From the Edgar Award–winning author of Acceleration comes a mystery about an old murder and new truths, perfect for fans of Barry Lyga, Madeleine Roux, and Michelle Gagnon.
They call her Tiny, but Tyne Greer is six foot six, a high school basketball star who is hoping the game will be her ticket out of the slum. She lives in a run-down building called The Zoo, where her father is the superintendent. One day she discovers a crack in the wall of an abandoned basement room. And sealed up in the wall is a girl’s body. Horrified, she runs to get her dad. But after he goes to take a look, he comes back and tells Tyne that nothing’s there. No girl. No body. He tells her she must be seeing things in the dark.
Tyne is sure it was real, though, and when she finds evidence that the body was moved from the hole in the wall, she knows the only one who could have done it is her father. But why? What is he hiding?
Tyne’s search for answers uncovers a conspiracy of secrets and lies in her family. The closer she gets to the truth, the more dangerous it becomes for her. Because some will do anything to bury the past . . . and keep her silent.
Release date: April 12, 2016
Publisher: Wendy Lamb Books
Print pages: 240
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“Attack or retreat? Do I shoot, or shake you?” Dad says. “What’s my next move, girl? Read me.”
He stares at me across the little back alley basketball court behind our building. He’s got the ball, but I’m between him and the hoop.
“Whatever you try, old man, I’ll smack it down.”
He laughs. Dad’s my trainer. He’s big, but I’m bigger. I play center on my high school team, and I’m a monster. Six feet six inches tall.
They’ve got a lot of names for me--Girlzilla, Bigfoot, Titanic. But mostly they call me Tiny. Because my real name is Tyne, and they think it’s funny.
“What’s my move?” He dribbles just out of reach. A bear of a guy, with shaggy brown hair, a stubbly beard and a growly voice.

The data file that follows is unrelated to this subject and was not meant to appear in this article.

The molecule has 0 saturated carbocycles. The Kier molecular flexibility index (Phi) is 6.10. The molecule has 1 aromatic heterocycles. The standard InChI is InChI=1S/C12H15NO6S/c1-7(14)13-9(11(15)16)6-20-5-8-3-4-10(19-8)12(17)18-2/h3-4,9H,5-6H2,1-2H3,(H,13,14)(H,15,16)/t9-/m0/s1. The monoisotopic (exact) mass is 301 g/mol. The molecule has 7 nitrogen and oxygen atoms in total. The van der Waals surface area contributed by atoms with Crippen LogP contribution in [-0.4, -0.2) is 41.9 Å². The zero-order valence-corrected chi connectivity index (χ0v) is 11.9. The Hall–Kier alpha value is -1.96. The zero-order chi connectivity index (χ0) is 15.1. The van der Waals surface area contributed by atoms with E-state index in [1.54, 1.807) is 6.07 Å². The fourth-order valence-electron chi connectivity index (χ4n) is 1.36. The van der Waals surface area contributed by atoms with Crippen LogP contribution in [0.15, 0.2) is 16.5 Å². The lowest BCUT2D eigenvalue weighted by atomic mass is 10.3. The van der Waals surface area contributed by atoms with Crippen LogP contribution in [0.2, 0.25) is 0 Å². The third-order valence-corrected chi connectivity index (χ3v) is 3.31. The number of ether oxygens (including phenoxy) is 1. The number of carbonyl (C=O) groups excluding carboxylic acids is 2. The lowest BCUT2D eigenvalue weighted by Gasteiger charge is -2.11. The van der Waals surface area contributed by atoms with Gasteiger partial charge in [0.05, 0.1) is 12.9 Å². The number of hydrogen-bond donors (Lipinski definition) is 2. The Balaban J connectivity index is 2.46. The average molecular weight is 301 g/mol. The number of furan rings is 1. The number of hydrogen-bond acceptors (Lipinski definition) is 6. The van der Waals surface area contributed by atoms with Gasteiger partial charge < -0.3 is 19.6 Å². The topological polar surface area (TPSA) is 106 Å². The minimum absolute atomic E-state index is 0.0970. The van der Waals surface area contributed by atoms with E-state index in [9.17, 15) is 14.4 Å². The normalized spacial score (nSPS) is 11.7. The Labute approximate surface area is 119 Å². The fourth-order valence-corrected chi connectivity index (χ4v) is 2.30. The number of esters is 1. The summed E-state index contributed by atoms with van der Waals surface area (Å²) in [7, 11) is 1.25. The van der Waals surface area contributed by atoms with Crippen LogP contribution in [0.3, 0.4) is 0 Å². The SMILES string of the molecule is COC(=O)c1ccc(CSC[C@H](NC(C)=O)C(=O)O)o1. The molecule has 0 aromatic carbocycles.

It’s after dark, deep in December. You can see our breath in the cold air as we work up a sweat, playing by the parking lot lights. The hoop is bolted to the wall.
“Don’t watch the ball,” Dad says. “It won’t tell you. Not my eyes either--the eyes will trick you, looking one way when I go the other. I can fake you out with my shoulders, head, hands.”
He shows me the fakes, making me bite every time.
“Where do I look, then?”
“Right here.” He pats his gut. “The belly button. Body can’t go anywhere without it. Where it goes, the rest follows. So, read me now.”
Dad runs through a sequence of fakes, getting me to twitch but not commit to his moves. I waittill his gut twists, giving him away, and then I’m there to cut him off.
“Not bad.” He backs up. “Remember, keep low. Knees bent, on your toes, butt down, arms out. How’s the knee feeling?”
“Sore, but not screaming.”
I’m a wounded warrior. Got injured in a game, and now I’m wearing a brace on my right knee till it heals.
“Take it slow and steady. We’ll get you back in the game.”
It’s crunch time for me in the push to score a college scholarship. I’m seventeen, and this is my senior year. The scouts are watching, looking for prospects, and I can’t let them think I’m damaged goods.
So we have our after-school practices here, with Dad showing me what he picked up playing hoops himself, and we focus on the key defense drills--the moves and footwork. It’s a dance, he likes to say.
“You had enough?” Dad asks.
“You’re the one huffing and puffing.”
I breathe deep, the chilled air a fresh shock to my lungs. These are the dying days of the year, but winter hasn’t really hit us yet. The city wakes to morning frosts but stays sunny and mild, with no snow. Feels like the calm before the storm.
“You talk trash.” He grins. “Can you back it up?”
He retreats, eyes shining in the darkness where the lights don’t reach. I crouch low, waiting for him to make his move. We face off for a long moment, the seconds counting down to the beat of the bouncing ball.
Then he charges. Straight at me, before twisting right. I get there before him, but he pivots, spinning left to pass. I back up quick to stay with him, and just as he goes in for the layup I bang into him, swatting away the ball. We slam together and I get knocked off-balance. I lose my feet and start to go down, but Dad catches me. We stagger in each other’s arms, and he turns before we crash into the wall so he takes the impact.
Dad grunts, the windknocked out of him. We separate and he hunches over.
“You okay?” he pants.
I nod, gasping.
“That was . . . a foul, girl.”
“No way,” I say. “Clean block.”
“You play dirty.”
“I get it from you.”
He laughs, breathless.
We call it a night. I hunt down the ball in the shadows; then we make our way to the back door, winded and stumbling, leaning together to keep each other up.
A dance in the dark with my old man.
I wake up to the end of the world.